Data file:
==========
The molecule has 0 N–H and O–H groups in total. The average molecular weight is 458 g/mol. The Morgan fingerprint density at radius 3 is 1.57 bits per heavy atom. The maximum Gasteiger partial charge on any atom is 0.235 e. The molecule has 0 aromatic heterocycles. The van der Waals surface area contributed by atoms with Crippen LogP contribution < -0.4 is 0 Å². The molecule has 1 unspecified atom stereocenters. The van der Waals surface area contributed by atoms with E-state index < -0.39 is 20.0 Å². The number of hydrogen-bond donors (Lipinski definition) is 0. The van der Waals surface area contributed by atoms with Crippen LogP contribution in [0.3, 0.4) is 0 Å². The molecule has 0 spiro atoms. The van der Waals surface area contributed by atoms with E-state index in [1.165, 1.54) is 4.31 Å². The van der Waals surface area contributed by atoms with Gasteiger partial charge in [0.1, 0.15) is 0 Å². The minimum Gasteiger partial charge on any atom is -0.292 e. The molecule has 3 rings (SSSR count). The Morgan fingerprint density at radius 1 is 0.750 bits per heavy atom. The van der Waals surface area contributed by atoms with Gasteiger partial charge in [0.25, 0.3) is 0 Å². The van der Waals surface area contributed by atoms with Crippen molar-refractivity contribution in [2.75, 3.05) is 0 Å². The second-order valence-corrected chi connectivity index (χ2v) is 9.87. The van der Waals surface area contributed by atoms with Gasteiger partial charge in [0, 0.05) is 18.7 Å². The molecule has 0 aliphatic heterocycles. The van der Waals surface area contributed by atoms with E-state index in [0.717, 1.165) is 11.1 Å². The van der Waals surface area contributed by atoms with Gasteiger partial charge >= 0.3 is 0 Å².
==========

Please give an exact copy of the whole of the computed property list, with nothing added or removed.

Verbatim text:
The molecule has 0 N–H and O–H groups in total. The average molecular weight is 458 g/mol. The Morgan fingerprint density at radius 3 is 1.57 bits per heavy atom. The maximum Gasteiger partial charge on any atom is 0.235 e. The molecule has 0 aromatic heterocycles. The van der Waals surface area contributed by atoms with Crippen LogP contribution < -0.4 is 0 Å². The molecule has 1 unspecified atom stereocenters. The van der Waals surface area contributed by atoms with E-state index < -0.39 is 20.0 Å². The number of hydrogen-bond donors (Lipinski definition) is 0. The van der Waals surface area contributed by atoms with Crippen LogP contribution in [0.3, 0.4) is 0 Å². The molecule has 0 spiro atoms. The van der Waals surface area contributed by atoms with E-state index in [1.165, 1.54) is 4.31 Å². The van der Waals surface area contributed by atoms with Gasteiger partial charge in [0.1, 0.15) is 0 Å². The minimum Gasteiger partial charge on any atom is -0.292 e. The molecule has 3 rings (SSSR count). The Morgan fingerprint density at radius 1 is 0.750 bits per heavy atom. The van der Waals surface area contributed by atoms with Gasteiger partial charge in [0.25, 0.3) is 0 Å². The van der Waals surface area contributed by atoms with Crippen molar-refractivity contribution in [2.75, 3.05) is 0 Å². The second-order valence-corrected chi connectivity index (χ2v) is 9.87. The van der Waals surface area contributed by atoms with Gasteiger partial charge in [0, 0.05) is 18.7 Å². The molecule has 0 aliphatic heterocycles. The van der Waals surface area contributed by atoms with E-state index in [0.717, 1.165) is 11.1 Å². The van der Waals surface area contributed by atoms with Gasteiger partial charge >= 0.3 is 0 Å².